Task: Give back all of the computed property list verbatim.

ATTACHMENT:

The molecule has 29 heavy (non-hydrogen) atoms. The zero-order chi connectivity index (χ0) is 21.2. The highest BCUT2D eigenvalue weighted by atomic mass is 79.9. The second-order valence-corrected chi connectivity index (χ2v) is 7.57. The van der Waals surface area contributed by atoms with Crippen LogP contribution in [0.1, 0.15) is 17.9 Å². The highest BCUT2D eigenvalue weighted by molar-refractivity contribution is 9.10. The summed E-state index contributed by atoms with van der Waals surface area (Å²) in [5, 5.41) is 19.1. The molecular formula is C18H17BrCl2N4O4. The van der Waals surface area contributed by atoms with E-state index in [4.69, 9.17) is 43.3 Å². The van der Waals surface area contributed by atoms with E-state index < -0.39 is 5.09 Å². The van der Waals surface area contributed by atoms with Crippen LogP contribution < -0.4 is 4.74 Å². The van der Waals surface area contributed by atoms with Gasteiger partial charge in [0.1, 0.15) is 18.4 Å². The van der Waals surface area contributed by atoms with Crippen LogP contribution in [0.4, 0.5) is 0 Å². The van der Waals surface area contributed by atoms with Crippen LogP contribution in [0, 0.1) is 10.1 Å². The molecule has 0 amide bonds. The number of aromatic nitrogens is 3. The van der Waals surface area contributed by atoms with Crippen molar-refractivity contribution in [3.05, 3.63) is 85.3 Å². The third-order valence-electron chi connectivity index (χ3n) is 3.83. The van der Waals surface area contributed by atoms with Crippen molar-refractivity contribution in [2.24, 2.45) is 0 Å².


The molecule has 29 heavy (non-hydrogen) atoms. The zero-order chi connectivity index (χ0) is 21.2. The highest BCUT2D eigenvalue weighted by atomic mass is 79.9. The second-order valence-corrected chi connectivity index (χ2v) is 7.57. The van der Waals surface area contributed by atoms with Crippen LogP contribution in [0.1, 0.15) is 17.9 Å². The highest BCUT2D eigenvalue weighted by molar-refractivity contribution is 9.10. The summed E-state index contributed by atoms with van der Waals surface area (Å²) in [5, 5.41) is 19.1. The molecular formula is C18H17BrCl2N4O4. The van der Waals surface area contributed by atoms with E-state index in [4.69, 9.17) is 43.3 Å². The van der Waals surface area contributed by atoms with E-state index < -0.39 is 5.09 Å². The van der Waals surface area contributed by atoms with Crippen LogP contribution < -0.4 is 4.74 Å². The van der Waals surface area contributed by atoms with Gasteiger partial charge in [0.1, 0.15) is 18.4 Å². The van der Waals surface area contributed by atoms with Crippen LogP contribution in [0.4, 0.5) is 0 Å². The van der Waals surface area contributed by atoms with Crippen LogP contribution in [0, 0.1) is 10.1 Å². The molecule has 0 amide bonds. The number of aromatic nitrogens is 3. The van der Waals surface area contributed by atoms with Crippen molar-refractivity contribution in [3.05, 3.63) is 85.3 Å². The third-order valence-electron chi connectivity index (χ3n) is 3.83. The van der Waals surface area contributed by atoms with Crippen molar-refractivity contribution in [2.24, 2.45) is 0 Å².